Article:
I hope this is clearer, and yes I was suggesting to re-hire every year, that limits exposure big time espeically if you have several employees.

  9. #34
    Junkyard Dog randude's Avatar
    Join Date
    Sep 2008
    Location
    PNW
    Posts
    3,148
    Blog Entries
    7

    Default Re: Laws in Nicaragua ??

    What an informational thread this is, wow. It should be a sticky. I could see a lot of people getting into a lot of trouble trying to hire someone in Nicaragua.

    I cannot believe in the third world there is so much bureaucracy to employment. It is almost like Gringos are the goose that lays the golden eggs in their own country or when abroad. Gringo = Money, everyone should have one. How can a country like Nica expect to employ their citizens when there is so much crap that is piled on to hire them.

    I have learned a lot from this thread.
    Survivor

  10. #35

    Default Re: Laws in Nicaragua ??

    Quote Originally Posted by RGV AG View Post
    DDT:

    In Nicaragua you have 3 basic yearly "big patronal" obligations:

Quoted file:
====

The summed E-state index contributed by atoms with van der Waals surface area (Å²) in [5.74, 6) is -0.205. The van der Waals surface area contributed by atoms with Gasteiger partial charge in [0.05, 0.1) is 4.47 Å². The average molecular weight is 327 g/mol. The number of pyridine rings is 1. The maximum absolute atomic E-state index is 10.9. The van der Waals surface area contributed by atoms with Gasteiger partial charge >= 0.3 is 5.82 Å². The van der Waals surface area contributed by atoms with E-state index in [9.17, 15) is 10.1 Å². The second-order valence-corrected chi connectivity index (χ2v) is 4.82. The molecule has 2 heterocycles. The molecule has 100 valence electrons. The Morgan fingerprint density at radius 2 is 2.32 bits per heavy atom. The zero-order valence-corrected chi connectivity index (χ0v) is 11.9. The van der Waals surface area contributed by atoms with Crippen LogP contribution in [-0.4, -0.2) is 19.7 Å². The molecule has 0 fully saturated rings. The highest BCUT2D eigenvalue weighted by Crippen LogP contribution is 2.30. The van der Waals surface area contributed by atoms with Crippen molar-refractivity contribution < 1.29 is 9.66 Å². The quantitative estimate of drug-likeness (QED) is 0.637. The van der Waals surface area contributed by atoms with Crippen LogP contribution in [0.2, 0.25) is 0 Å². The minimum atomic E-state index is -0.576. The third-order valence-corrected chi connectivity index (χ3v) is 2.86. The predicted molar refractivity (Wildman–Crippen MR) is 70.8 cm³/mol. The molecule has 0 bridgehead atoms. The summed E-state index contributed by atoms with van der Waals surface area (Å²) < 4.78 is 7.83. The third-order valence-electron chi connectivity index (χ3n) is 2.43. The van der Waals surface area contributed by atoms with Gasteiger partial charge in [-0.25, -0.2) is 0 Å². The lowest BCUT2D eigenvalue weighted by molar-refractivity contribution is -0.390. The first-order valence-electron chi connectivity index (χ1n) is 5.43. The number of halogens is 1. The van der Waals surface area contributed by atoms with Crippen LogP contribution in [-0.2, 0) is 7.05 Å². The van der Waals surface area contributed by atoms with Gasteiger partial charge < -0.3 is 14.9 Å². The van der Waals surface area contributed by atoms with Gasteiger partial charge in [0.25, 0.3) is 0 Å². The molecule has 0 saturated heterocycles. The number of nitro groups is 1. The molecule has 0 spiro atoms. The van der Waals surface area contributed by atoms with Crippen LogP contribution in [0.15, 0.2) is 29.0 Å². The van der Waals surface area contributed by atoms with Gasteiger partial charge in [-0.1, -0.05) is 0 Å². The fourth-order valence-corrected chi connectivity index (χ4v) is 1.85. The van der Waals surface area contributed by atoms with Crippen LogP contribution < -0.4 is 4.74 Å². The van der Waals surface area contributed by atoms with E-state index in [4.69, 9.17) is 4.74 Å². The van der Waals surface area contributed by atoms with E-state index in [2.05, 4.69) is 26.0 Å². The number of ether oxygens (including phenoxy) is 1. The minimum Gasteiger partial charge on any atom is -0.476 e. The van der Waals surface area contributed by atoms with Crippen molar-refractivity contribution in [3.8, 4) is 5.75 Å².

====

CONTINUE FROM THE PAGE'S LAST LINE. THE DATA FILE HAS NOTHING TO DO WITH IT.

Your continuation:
1. 30 Days paid vacation a year, supposedly to be taken and enjoyed, not just paid. 15 days after 6 months work and another 15 after the following 6 months another 15 days. Or these can be done on a pro-rated yearly basis if you want to follow the calendar year.

    2. 30 days Xmas bonus or Aguinaldo, prorated on months service at the end of the year, payable by Dec. 10th I think.

    3. For each year of service an employee accrues 30 days "separation or severance" pay in case of dismissal or resignation. This pay is not negotiable as it is in some of the other Latin American countries. The max is topped out after 5 years at 5 months total. There is some other increased severance if the employee is deemed to hold a "confidence" position in said employment, namely things to do with money and upper level managment, at that point the severance gets more pronounced.

    What I meant was that either at the end of each calendar year or year of employment one could "pay off" or clean up each employees entitlements, to include the yearly severance. That way when you sign a new contract the severance accrual starts again.

    I did this several times when I ran a company in Nicaragua to limit the companies exposure. Instead of hurting employee retention I believe this helps it as in many cases when employees reach 3 or more years of service they quit to get the severance amount and it hurts to pay that out. There is something in the Nicaraguan code about 3 or 4 years on the severance that I am not exactly sure of. But at 3 years lots of employees quit to get the mandated severance.